I heard a plow’s rumble from down the street. The fantasy was over. I laid back down on my bed and squeezed my eyes shut. I didn’t want to see the destruction of my perfect world. The roar of the plow grew louder and louder and softer and softer. It was over. Time to wake up and face another day.

On cue, the door opened and the overhead florescent light burned my retinas. Groans erupted from my formerly sleeping roommates.

“Up girls! Wake up! It’s time to make memories of another glorious day!” Ms. Whitley skipped around the room, checking to make sure all the girls were indeed up. Right before she reached my bed, she swirled around and skipped back down the row of beds the way she’d come. I can’t ever recall a time when she met my eyes.

I rolled off my bed and landed with a thump on my hands and knees. I pulled my small trunk of clothes from its place under the bed. I could say that I’m glad all my clothes are the same so I don’t have to make a choice in the morning, but I’d be lying. Back when I was still newly red, I’d asked one of the caretakers why, if my trunk could fit five tightly packed jumpsuits and four sets of night clothes, did it only have two of each. That was before I’d learned being a thinker was not a good thing. I shed one of my two sets of night clothes and dawned one of my two jumpsuits. I kicked it back under the bed and stood.

I wasn’t exactly tall, but I wouldn’t consider myself short either. Other people probably did consider me short, but that was a matter of opinion. The only description I could give my hair was brown. I gathered it up in one hand and pulled it over my shoulder. As I crossed the room of groaning, stretching girls, I ran my fingers through the snags a few times before weaving the strands into a braid. When I let my braid fall down my back, it reached my lower back. I would need to find something at the plant sometime and hack a good portion off. It was at the point where it was always in the way. Life would get simpler with it gone.

In the dining area, I downed a cup of something in one go. I struggled not to let it come back up. I think this slop used to be called breakfast, but most times I would rather continue to fast than choke it down. However, I’d missed dinner the night before and I’d need some strength to make it through the day. I rinsed my mouth of the awful lingering taste of the slop mixed with morning breath. And just like that, I was done with my morning routine, ready to face the day.

I walked out the front door the orphanage. Nobody said goodbye to me. Very few days did people in the orphanage actually acknowledge my existence. They would all be happy if I disappeared forever. To tell the truth, so would I.

I kicked up snow as I waded down the sidewalk. In a half hour, a bus would arrive to take the other girls into the district for their respective Glimpses. My job was in another sector, and the bus wouldn’t be heading in that direction. Jack Frost was on my heal, urging me forward more quickly. I apologize for my use of an allusion that you probably don’t understand. Back before The First Burning, people used to say that there was a man named Jack Frost who brought the winter chill every year. When I said that he was on my heal, I was referring to the fact that I’m freezing cold and the sooner I reach the plant, the sooner I’ll be warm.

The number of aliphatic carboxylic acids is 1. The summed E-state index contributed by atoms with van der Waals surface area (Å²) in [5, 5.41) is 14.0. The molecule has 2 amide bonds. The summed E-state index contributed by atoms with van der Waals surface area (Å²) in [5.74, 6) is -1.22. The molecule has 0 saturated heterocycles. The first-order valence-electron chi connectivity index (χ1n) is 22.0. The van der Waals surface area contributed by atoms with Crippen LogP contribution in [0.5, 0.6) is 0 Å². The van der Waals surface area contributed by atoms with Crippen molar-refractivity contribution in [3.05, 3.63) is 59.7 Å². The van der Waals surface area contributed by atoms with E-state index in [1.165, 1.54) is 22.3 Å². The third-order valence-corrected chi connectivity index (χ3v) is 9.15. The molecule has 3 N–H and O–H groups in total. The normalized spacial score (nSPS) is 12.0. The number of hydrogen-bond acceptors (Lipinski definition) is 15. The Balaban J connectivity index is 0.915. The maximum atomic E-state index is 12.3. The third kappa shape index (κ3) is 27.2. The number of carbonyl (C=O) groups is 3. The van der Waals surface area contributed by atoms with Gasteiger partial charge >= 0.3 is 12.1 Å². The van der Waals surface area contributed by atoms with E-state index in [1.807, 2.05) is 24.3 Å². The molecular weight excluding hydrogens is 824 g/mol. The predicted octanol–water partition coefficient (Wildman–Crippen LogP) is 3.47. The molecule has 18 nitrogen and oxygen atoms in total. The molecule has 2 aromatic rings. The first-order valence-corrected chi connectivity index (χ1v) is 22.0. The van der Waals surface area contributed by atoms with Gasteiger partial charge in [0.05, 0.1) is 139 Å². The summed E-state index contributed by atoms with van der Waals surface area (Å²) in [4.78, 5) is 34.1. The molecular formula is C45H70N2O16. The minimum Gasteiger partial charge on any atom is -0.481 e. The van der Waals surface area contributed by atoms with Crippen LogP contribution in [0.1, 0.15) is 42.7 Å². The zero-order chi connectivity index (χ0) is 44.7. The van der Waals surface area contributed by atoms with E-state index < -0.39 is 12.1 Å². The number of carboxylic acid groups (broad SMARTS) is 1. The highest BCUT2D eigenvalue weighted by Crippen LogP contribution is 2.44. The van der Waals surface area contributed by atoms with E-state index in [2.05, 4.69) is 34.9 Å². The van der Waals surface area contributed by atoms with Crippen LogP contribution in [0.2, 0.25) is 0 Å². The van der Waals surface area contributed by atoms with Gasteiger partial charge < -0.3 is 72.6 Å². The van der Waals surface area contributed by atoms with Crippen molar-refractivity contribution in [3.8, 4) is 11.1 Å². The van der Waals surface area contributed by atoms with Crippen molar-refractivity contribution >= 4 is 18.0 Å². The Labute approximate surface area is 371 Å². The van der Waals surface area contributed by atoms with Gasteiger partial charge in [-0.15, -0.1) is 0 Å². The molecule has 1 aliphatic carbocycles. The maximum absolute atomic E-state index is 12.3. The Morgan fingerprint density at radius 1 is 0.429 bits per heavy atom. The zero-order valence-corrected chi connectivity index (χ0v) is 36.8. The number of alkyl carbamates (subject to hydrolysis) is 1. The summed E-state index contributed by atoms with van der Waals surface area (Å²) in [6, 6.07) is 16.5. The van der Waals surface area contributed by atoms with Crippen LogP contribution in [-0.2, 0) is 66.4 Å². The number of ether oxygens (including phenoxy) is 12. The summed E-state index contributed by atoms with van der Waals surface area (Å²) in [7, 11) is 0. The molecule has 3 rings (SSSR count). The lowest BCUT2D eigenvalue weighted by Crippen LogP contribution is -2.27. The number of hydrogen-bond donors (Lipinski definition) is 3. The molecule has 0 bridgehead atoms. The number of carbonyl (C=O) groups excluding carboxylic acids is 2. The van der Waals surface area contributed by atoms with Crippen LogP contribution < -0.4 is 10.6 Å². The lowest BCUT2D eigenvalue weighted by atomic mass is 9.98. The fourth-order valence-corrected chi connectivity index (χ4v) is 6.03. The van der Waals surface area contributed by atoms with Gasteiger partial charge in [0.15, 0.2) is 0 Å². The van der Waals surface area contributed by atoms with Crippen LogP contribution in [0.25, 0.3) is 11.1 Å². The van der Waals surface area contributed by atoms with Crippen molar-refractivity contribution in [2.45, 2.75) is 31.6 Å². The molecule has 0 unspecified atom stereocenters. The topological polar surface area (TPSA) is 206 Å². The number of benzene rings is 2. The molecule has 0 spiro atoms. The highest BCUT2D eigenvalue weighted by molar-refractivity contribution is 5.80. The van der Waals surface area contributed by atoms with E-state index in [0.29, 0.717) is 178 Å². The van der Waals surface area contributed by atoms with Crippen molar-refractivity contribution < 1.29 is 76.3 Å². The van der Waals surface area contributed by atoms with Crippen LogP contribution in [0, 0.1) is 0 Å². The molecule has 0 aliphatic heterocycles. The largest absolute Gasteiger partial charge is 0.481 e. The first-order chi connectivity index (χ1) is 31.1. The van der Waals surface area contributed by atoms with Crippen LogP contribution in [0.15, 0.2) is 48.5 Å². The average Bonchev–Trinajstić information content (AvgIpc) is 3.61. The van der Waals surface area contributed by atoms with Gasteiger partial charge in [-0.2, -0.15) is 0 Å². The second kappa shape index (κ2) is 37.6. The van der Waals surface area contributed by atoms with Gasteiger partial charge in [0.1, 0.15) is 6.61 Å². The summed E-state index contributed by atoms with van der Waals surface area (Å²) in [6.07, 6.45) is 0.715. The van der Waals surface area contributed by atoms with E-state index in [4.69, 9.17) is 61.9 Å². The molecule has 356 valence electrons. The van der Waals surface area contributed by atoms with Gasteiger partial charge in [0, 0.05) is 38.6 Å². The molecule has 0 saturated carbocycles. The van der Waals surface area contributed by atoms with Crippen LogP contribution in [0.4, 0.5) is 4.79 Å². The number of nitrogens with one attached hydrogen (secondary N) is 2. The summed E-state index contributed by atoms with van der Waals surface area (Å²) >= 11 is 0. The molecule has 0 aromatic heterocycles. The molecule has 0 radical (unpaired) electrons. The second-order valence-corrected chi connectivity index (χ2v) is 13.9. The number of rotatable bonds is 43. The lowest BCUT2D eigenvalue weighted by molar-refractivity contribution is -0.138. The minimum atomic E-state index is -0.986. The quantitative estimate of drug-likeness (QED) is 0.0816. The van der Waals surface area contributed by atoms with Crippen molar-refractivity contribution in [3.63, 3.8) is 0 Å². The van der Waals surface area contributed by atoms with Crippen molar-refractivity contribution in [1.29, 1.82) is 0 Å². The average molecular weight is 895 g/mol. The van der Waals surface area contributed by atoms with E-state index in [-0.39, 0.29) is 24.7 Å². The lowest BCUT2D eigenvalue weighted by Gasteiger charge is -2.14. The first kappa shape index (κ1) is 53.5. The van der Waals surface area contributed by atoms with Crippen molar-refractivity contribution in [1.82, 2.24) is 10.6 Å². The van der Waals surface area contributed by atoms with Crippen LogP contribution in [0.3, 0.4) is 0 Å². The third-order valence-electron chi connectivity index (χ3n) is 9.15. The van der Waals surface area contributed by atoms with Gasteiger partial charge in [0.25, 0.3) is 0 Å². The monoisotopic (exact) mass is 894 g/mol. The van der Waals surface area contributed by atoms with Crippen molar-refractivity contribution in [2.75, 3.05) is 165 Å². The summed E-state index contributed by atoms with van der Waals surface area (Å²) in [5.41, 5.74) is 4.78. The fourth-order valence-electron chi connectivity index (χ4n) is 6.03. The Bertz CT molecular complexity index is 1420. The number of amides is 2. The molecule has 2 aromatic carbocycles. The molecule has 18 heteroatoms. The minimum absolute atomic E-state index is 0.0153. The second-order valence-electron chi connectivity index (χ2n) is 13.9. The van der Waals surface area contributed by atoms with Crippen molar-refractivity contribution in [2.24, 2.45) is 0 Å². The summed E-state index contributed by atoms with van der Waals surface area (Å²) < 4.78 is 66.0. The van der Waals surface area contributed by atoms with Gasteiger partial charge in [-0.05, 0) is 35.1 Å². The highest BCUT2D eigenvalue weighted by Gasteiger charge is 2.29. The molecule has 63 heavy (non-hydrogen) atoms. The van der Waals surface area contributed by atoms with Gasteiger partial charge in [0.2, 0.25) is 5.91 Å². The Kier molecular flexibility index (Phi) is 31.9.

My red jumpsuit stuck out starkly against the gray white sludgy snow that the plow had cleared out of the road. I didn’t bump shoulders with anyone though sidewalks were crowded. Back before, everyone used to drive to get anywhere. Now, the dwindling gas supply was kept in close reserve and only officials and the rich were still driving. I suppose it’s a good thing not as many people drive now. Burning fossil fuels is one of the key reasons we are living in the messed up world that we are. Our ancestors destroyed the ozone and started the burnings. Anyway, nobody brushed shoulders with me. Nobody ever did. The crowded sidewalk parted for me the like Moses parted the Red Sea. Sorry, that was another old allusion that you probably don’t understand. I’ll try harder to avoid those. One day they I’ll say one of them aloud and get in trouble.

The streets were wide. With so few cars, as many people walked in the streets as did on the sidewalks. Tall buildings loomed up around us, their purposes long since forgotten. The One commanded us to stay out of them, so we did. As I got closer and closer to the plant, the crowds became thin. Soon, there were very few people still about me. Nobody was walking in my same direction.

I was alone.

The plant loomed up in front of me like a giant blot against the gloomy sky. In front of me was the rest of my life. My moment of pause that I always took before entering the building was over. I climbed up the giant steps to find out what new surprises today had in store.

The plant was giant. Though it was shoved off to the side of the compound, it was the heart that made our society run. Below the floors was a massive storage empire. Food, clothes, gas, whatever, anything that had to be stockpiled, was stored here. Under that labyrinth of mazes and rooms, was the giant electric turbine that lit our world. The turbine ran twenty five hours a day eight days a week. In other words, it was always going. That is, always unless we were hit with a burning.